• Hi Andraya,
      Thanks so much and my apologies for the delayed response. I don’t really have any history on the dresser. All I know is that my parents have had it every since I could remember from when I was a kid. But I don’t know where it came from. I wish I could tell you more. :-(

  14. Another way to do it- if you have paint the same color as the wall you are covering go over the line with that color first. Wait a day then use the new color. That matching color seals the tape line and anything under it.

  15. I don’t use quite the same technique. It sounds like too long of a process doing as you described. I’m more of a hack and slash kind of painter. So what I learned is… put a fresh base coat down on your wall. Then tape your lines. Then paint over your tape with the base coat. Thus way any seepage under the tape is the same color as under the tape already. Then paint over again with your new color. Perfect lines every time. And not as much perfect brush strokes off the tape…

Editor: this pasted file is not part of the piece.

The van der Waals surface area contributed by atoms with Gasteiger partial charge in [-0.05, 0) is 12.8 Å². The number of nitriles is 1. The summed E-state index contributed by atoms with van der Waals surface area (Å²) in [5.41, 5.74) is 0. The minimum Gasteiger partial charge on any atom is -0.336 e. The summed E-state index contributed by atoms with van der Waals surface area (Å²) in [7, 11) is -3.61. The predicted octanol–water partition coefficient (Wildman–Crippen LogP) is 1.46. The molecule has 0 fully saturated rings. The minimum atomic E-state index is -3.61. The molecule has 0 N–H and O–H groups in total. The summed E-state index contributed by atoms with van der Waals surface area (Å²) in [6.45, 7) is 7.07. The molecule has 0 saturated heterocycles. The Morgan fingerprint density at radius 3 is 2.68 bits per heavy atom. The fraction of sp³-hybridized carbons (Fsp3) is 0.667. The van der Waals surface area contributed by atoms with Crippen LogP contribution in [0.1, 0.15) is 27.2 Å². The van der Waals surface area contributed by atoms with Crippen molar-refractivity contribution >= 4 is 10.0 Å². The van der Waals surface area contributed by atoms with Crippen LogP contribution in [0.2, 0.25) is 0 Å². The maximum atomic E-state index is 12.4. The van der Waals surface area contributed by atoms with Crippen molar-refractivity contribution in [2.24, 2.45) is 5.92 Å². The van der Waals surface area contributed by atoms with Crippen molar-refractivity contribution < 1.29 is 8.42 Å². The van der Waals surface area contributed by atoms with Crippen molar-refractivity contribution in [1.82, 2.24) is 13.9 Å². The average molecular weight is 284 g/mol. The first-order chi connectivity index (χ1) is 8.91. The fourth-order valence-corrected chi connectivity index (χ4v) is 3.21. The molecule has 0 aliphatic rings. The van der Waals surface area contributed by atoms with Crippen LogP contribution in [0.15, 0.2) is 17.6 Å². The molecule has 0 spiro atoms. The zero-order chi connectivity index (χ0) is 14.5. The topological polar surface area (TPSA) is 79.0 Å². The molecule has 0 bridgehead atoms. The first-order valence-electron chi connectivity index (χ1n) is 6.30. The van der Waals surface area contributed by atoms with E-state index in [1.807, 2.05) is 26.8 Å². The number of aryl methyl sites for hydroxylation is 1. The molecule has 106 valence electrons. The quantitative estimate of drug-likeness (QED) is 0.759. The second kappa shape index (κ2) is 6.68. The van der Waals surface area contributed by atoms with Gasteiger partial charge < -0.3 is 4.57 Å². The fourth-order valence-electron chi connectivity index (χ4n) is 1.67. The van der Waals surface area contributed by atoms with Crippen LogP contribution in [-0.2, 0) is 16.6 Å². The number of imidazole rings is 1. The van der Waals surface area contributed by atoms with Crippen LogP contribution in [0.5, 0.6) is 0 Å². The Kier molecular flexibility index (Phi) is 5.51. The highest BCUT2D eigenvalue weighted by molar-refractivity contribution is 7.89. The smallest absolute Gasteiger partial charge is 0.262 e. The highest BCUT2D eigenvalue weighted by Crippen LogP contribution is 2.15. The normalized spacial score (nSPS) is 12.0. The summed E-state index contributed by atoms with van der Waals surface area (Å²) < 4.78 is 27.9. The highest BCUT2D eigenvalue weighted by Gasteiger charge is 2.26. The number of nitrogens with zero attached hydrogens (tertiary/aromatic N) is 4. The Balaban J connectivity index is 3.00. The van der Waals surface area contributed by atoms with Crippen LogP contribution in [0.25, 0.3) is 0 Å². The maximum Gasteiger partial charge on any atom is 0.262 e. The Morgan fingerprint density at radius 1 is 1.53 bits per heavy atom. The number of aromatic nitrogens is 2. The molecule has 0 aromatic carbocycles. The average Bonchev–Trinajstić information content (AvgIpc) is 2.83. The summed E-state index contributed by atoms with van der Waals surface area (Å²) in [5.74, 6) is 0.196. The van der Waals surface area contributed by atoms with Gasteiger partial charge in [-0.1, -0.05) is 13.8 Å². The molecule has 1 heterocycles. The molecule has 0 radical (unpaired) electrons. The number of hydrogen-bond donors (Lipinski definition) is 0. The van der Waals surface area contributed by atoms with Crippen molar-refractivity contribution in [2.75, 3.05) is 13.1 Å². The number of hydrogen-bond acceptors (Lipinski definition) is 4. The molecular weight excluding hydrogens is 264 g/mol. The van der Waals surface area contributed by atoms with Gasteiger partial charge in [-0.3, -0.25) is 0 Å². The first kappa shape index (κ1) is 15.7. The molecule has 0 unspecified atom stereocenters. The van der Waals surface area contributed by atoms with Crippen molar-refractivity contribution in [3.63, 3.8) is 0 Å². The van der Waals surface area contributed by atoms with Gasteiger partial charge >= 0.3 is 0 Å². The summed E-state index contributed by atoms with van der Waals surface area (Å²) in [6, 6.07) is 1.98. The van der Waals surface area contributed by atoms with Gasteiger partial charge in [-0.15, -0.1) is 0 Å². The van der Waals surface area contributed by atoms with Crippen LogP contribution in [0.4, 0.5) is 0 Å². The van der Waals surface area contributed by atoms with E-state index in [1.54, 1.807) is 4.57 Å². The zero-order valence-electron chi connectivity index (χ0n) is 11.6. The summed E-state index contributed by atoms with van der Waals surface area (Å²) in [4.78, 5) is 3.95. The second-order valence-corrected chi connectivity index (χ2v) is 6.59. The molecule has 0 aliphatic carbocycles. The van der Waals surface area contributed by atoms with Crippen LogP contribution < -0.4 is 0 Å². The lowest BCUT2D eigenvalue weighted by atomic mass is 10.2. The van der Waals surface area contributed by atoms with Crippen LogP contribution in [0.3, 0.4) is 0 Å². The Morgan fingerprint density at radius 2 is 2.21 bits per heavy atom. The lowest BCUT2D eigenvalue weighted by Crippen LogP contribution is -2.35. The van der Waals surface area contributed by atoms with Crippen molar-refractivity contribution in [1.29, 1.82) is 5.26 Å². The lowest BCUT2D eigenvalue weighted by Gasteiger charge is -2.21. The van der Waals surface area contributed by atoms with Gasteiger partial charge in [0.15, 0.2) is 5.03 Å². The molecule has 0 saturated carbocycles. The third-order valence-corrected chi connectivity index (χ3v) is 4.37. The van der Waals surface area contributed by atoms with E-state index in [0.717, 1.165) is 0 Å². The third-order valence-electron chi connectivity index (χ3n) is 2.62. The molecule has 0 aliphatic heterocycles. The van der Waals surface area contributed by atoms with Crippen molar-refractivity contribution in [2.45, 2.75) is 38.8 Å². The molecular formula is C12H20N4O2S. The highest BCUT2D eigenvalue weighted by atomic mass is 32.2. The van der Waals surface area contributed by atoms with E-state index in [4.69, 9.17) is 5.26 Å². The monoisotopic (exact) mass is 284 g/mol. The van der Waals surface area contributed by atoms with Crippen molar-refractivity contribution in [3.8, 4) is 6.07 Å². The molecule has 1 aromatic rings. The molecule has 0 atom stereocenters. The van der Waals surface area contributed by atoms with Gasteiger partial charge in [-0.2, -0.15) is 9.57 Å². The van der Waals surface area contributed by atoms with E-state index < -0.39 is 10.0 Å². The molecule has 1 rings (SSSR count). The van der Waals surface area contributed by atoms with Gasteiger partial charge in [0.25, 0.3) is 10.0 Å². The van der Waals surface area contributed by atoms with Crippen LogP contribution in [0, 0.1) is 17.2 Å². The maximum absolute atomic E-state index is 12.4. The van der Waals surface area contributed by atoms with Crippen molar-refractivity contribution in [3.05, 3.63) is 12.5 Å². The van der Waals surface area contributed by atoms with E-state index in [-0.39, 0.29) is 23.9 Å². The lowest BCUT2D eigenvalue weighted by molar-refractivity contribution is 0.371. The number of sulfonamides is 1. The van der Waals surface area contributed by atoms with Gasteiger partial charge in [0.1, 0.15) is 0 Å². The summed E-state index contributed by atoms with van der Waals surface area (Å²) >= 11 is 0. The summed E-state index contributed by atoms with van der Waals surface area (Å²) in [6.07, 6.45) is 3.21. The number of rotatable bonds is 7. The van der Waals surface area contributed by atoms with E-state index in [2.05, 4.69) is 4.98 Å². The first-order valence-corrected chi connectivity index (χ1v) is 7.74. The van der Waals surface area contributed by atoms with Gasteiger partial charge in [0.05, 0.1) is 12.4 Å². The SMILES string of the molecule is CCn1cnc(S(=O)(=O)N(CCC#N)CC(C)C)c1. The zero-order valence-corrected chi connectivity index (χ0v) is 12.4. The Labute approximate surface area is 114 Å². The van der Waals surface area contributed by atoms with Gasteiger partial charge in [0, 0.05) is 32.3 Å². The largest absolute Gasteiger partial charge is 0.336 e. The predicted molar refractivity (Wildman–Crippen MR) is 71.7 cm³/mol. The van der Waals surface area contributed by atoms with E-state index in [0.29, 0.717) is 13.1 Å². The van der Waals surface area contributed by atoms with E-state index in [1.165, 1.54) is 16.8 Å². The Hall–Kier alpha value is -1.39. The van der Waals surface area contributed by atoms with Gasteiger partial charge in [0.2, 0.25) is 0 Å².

• Hi Jay, A few of my readers have also recommended this technique. I’m going to do some stripes in the bathroom in 2016 so I’m gonna try this technique there and compare. It’ll be awesome if it’s even quicker and easier!

    • Thanks Anna Rose, I think I’m definitely going to have to try the this! Although the name doesn’t leave a very pretty image in my head. :-)

  16. The easiest way to get clean stripes is to put your tape up and then paint your base coat on the tape lines. Anything that seeps under will be your wall color and it seals the lines. Then paint your stripe color. I have been doing this for 14 years and it is the best way!

Leave a Reply

Your email address will not be published. Required fields are marked *